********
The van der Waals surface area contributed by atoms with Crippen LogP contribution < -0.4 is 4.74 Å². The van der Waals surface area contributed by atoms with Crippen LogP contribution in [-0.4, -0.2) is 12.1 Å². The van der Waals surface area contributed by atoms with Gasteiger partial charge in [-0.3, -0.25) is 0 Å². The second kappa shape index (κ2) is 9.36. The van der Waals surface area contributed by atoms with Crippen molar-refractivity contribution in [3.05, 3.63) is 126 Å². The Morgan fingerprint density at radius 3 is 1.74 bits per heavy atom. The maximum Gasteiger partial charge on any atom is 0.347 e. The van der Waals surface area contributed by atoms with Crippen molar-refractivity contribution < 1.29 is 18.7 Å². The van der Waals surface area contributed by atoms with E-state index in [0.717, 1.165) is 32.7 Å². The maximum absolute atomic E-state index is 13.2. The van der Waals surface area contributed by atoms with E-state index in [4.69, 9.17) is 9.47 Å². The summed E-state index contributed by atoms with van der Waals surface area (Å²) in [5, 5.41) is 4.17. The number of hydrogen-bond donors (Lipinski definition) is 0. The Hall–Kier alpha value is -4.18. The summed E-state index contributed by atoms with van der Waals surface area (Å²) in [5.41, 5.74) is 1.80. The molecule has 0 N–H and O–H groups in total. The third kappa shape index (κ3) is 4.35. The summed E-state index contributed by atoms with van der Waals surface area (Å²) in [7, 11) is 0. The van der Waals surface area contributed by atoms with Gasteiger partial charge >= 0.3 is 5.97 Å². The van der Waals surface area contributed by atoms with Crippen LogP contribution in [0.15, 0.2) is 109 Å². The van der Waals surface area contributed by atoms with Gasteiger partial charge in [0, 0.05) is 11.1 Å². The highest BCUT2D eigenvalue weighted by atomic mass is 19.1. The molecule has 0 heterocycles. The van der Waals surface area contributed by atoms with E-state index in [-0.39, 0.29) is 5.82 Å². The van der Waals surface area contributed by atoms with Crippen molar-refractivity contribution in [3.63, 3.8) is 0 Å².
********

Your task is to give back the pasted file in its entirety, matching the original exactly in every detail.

The van der Waals surface area contributed by atoms with Crippen LogP contribution < -0.4 is 4.74 Å². The van der Waals surface area contributed by atoms with Crippen LogP contribution in [-0.4, -0.2) is 12.1 Å². The van der Waals surface area contributed by atoms with Gasteiger partial charge in [-0.3, -0.25) is 0 Å². The second kappa shape index (κ2) is 9.36. The van der Waals surface area contributed by atoms with Crippen molar-refractivity contribution in [3.05, 3.63) is 126 Å². The Morgan fingerprint density at radius 3 is 1.74 bits per heavy atom. The maximum Gasteiger partial charge on any atom is 0.347 e. The van der Waals surface area contributed by atoms with Crippen molar-refractivity contribution < 1.29 is 18.7 Å². The van der Waals surface area contributed by atoms with E-state index in [0.717, 1.165) is 32.7 Å². The maximum absolute atomic E-state index is 13.2. The van der Waals surface area contributed by atoms with E-state index in [4.69, 9.17) is 9.47 Å². The summed E-state index contributed by atoms with van der Waals surface area (Å²) in [5, 5.41) is 4.17. The number of hydrogen-bond donors (Lipinski definition) is 0. The Hall–Kier alpha value is -4.18. The summed E-state index contributed by atoms with van der Waals surface area (Å²) in [5.41, 5.74) is 1.80. The molecule has 0 N–H and O–H groups in total. The third kappa shape index (κ3) is 4.35. The summed E-state index contributed by atoms with van der Waals surface area (Å²) in [7, 11) is 0. The van der Waals surface area contributed by atoms with Gasteiger partial charge >= 0.3 is 5.97 Å². The van der Waals surface area contributed by atoms with Crippen LogP contribution in [0.15, 0.2) is 109 Å². The van der Waals surface area contributed by atoms with Gasteiger partial charge in [0, 0.05) is 11.1 Å². The highest BCUT2D eigenvalue weighted by atomic mass is 19.1. The molecule has 0 heterocycles. The van der Waals surface area contributed by atoms with E-state index in [-0.39, 0.29) is 5.82 Å². The van der Waals surface area contributed by atoms with Crippen molar-refractivity contribution in [3.63, 3.8) is 0 Å².